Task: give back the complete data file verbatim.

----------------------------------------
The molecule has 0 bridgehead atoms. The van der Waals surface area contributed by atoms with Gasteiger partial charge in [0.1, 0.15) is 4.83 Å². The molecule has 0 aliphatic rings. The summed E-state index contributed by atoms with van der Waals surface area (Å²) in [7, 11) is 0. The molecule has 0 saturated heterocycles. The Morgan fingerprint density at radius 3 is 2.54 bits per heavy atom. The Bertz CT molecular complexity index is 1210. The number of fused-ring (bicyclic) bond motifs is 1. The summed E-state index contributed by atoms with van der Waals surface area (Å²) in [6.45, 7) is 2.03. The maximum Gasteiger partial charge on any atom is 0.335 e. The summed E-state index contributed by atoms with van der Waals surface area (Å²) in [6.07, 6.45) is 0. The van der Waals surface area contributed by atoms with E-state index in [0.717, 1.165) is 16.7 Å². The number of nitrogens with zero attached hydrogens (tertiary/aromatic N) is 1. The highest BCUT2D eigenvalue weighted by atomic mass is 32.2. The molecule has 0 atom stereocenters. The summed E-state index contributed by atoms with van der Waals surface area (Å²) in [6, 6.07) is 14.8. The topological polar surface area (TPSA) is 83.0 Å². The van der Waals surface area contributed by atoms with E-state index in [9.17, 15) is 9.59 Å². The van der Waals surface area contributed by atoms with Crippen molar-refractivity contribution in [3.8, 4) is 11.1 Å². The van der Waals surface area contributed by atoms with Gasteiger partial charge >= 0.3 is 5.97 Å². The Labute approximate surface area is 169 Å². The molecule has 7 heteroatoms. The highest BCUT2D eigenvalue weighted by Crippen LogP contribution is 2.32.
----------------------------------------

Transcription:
The molecule has 0 bridgehead atoms. The van der Waals surface area contributed by atoms with Gasteiger partial charge in [0.1, 0.15) is 4.83 Å². The molecule has 0 aliphatic rings. The summed E-state index contributed by atoms with van der Waals surface area (Å²) in [7, 11) is 0. The molecule has 0 saturated heterocycles. The Morgan fingerprint density at radius 3 is 2.54 bits per heavy atom. The Bertz CT molecular complexity index is 1210. The number of fused-ring (bicyclic) bond motifs is 1. The summed E-state index contributed by atoms with van der Waals surface area (Å²) in [6.45, 7) is 2.03. The maximum Gasteiger partial charge on any atom is 0.335 e. The summed E-state index contributed by atoms with van der Waals surface area (Å²) in [6.07, 6.45) is 0. The van der Waals surface area contributed by atoms with E-state index in [0.717, 1.165) is 16.7 Å². The number of nitrogens with zero attached hydrogens (tertiary/aromatic N) is 1. The highest BCUT2D eigenvalue weighted by atomic mass is 32.2. The molecule has 0 atom stereocenters. The summed E-state index contributed by atoms with van der Waals surface area (Å²) in [6, 6.07) is 14.8. The topological polar surface area (TPSA) is 83.0 Å². The van der Waals surface area contributed by atoms with E-state index in [9.17, 15) is 9.59 Å². The van der Waals surface area contributed by atoms with Crippen molar-refractivity contribution in [3.8, 4) is 11.1 Å². The van der Waals surface area contributed by atoms with Gasteiger partial charge >= 0.3 is 5.97 Å². The Labute approximate surface area is 169 Å². The molecule has 7 heteroatoms. The highest BCUT2D eigenvalue weighted by Crippen LogP contribution is 2.32.